Tuesday, November 07, 2006

'Imitation Russia’? A Response to Lilia Shevtsova

The State swelled up, the people grew lean

V. O. Kliuchevskii, Kurs russkoi istorii

"It remains an open question as to whether genuine liberalism in post-Soviet Russia was possible but multiply mismanaged, or whether Russia’s historical baggage was just too heavy for a liberal destination, no matter the effort. What is clear, however, is that Russia’s political trajectory since December 1991 has undermined several scholarly beliefs about regime classifications. It has prompted Samuel Huntington to discuss ‘executive arrogation’ as a threat to democratization and caused others to acknowledge the exhaustion of the ‘third wave’ of ‘democratic transitions. [2] Many who once saw Russia as a ‘democracy with adjectives’ (‘electoral democracy’ was the most popular cliché), who believed that ‘immature’ democracies evolve ineluctably into the full-fledged variety, have now been compelled to define Russia as an autocracy. Others perceive Russia to have fallen into a ‘political gray zone’ between democracy and dictatorship, a view which recognizes that the political teleology presumed by the very term ‘transition’ does not accord with an empirical reality that has turned out to be even messier than imagined.

Russia’s experience has clearly undermined a basic assumption of the transition paradigm: the determinative importance of elections. But Russia’s post-communist evolution has also proved that Francis Fukuyama was right to conclude in 1995 that ‘few alternative institutional arrangements elicit any enthusiasm’ aside from liberal democracy. [3] The political regime that has emerged in Russia confirms that democracy is the only ‘broadly legitimate regime form’ and that, as Larry Diamond has put it, post-totalitarian regimes have felt ‘unprecedented pressure to adopt or at least mimic the democratic form’. [4] This has led to what we may call ‘imitation democracy’, which is defined by the existence of formal democratic institutions-including multiparty electoral competitions-that conceal autocratic, bureaucratic or oligarchic practice. In imitation democracies, in other words, it is inconceivable that elections could be truly competitive because democratic forms are not actual political processes, only stage props fabricated so expertly that they often engross not just the viewers but the actors themselves.”

Lilia Shevtsova, “Imitation Russia”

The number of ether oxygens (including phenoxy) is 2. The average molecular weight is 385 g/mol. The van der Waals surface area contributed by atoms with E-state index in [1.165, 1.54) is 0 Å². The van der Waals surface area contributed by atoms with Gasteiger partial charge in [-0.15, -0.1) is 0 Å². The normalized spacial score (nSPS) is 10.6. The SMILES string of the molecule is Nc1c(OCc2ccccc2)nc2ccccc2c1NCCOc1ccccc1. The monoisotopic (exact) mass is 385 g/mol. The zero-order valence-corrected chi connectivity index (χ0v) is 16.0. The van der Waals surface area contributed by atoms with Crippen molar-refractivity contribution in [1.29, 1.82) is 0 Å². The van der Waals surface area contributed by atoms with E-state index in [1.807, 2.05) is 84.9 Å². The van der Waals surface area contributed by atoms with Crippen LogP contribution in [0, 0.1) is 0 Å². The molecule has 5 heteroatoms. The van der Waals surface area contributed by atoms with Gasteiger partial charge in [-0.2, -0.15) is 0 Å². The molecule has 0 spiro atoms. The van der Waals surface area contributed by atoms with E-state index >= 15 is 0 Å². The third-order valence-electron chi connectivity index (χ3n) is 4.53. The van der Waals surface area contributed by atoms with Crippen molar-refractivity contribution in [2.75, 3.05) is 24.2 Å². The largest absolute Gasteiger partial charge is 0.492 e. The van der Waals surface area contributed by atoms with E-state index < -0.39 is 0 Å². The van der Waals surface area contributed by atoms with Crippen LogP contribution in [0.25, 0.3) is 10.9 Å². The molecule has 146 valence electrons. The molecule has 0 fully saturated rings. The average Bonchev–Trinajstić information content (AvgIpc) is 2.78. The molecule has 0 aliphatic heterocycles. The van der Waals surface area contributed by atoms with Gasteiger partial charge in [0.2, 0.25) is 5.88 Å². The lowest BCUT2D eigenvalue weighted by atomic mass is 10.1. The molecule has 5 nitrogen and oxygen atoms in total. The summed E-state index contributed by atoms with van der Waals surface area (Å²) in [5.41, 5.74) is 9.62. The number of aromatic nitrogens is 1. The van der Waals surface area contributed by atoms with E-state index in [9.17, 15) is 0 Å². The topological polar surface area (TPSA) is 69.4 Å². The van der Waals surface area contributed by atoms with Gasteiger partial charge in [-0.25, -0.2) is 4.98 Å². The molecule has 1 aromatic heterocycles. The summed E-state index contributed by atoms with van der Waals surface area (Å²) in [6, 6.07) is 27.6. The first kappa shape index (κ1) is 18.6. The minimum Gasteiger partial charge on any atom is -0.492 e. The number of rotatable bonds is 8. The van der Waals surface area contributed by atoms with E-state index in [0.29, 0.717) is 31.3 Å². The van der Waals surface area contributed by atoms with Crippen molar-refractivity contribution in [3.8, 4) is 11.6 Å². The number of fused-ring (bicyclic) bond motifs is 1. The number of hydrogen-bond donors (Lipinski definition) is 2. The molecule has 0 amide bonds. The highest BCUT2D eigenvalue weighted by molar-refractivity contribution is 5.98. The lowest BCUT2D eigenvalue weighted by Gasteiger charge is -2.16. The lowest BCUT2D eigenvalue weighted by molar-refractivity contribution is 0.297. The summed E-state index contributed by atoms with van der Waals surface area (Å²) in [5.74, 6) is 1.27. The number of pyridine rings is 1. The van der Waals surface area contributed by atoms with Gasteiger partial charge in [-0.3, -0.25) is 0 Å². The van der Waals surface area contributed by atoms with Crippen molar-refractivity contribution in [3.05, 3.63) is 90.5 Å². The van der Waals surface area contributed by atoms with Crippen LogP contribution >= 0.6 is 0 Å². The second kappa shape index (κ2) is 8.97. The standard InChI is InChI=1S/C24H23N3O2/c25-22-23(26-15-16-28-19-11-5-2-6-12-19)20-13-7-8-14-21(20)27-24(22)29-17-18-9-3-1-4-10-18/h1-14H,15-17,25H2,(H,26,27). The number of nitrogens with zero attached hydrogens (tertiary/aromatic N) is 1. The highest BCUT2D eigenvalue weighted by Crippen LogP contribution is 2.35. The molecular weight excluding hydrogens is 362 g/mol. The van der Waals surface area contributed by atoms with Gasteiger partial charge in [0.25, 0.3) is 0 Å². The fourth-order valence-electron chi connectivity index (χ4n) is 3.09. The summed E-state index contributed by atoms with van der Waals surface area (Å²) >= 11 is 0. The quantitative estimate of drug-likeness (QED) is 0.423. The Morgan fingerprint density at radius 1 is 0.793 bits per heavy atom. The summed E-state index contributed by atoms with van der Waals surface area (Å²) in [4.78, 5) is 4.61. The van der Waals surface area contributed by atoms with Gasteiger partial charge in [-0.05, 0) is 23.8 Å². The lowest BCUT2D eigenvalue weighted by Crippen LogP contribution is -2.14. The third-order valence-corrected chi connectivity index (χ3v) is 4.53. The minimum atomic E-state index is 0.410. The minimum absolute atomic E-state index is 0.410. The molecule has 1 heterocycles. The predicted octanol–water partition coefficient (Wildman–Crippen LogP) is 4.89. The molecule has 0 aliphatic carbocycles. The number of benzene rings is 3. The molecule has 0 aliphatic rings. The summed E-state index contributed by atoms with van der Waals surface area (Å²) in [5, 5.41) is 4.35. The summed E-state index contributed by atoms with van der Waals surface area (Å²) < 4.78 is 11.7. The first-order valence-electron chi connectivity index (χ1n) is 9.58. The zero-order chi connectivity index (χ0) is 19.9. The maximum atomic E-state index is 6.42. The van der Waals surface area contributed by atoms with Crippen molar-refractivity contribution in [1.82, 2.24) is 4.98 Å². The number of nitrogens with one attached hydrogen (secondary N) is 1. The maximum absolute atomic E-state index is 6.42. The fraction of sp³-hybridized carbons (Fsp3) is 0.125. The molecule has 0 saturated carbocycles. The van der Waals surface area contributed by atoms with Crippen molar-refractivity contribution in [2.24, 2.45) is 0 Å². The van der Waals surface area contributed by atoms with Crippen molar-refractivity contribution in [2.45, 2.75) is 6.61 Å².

In the realm of political typology, Professor Shevtsova, has come up with something new and of interest; ‘Imitation Democracy’. A faux version of the real type, which Shevtsova claims, is the malady which afflicts Matushka Rossiya, as well as such countries as Venezuela, Egypt and Iran, and pre-Orange Revolution Ukraine. As per Shevstova, relying upon other political scientists, the characteristics of ‘Imitation Democracy’ include:

“In the Russian case, we are dealing not with the ‘collapse’ of Democracy, as many think, but with the deliberate use of Democratic institutions as Potemkin villages in order to conceal traditional power arrangements….As in many other oil-rich states, resource rents have stoked corruption, vitiated the vital link between taxation and services that binds citizens to the state, and distorted both domestic and foreign economic investments.

If one controls, so to speak, for the effects of oil, the political regime that has consolidated itself owing to the efforts of Boris Yeltsin and Vladimir Putin closely resembles the ‘bureaucratic authoritarianism’ of Latin American regimes in the 1960’s and 1970’s. It has all the characteristics: personified power, a bureaucratization of society, political exclusion of the popular sector, the leading role of technocrats (Russia’s Chicago boys) in setting the economic agenda, and an active role for the secret services (in Latin America it was the military)”.

Now, what dear reader is one to make of this schema? One should of course, acknowledge the intelligence and the evident wisdom of much of Professor Shevtsova’s ideas, as she has formulated them here. As she correctly notes, the typology of Russia’s political formation under Putin is to a degree unique, inasmuch as it does not readily, come to mind, as being akin to prior political regimes in Russia’s, nay European history (with the exception of Ukraine under Kuchma, all of her comparisons, are non-European, indeed, of the Tier Monde). So, one must duly thank Shevtsova, for providing us, with a starting point, in analyzing the nature of the current regime in Russia, and, for providing us with some clues as to how said regime, might and might not, evolve. As per the latter, Shevtsova claims that while in the long term, ‘any new pattern of modernization is likely to come from the business community”, in the short term, the prospects for Russia, après Putin are, either a continuation of the current ‘stagnant stability’, a regime crisis and societal breakdown, and, some variant of successful Liberal Modernization.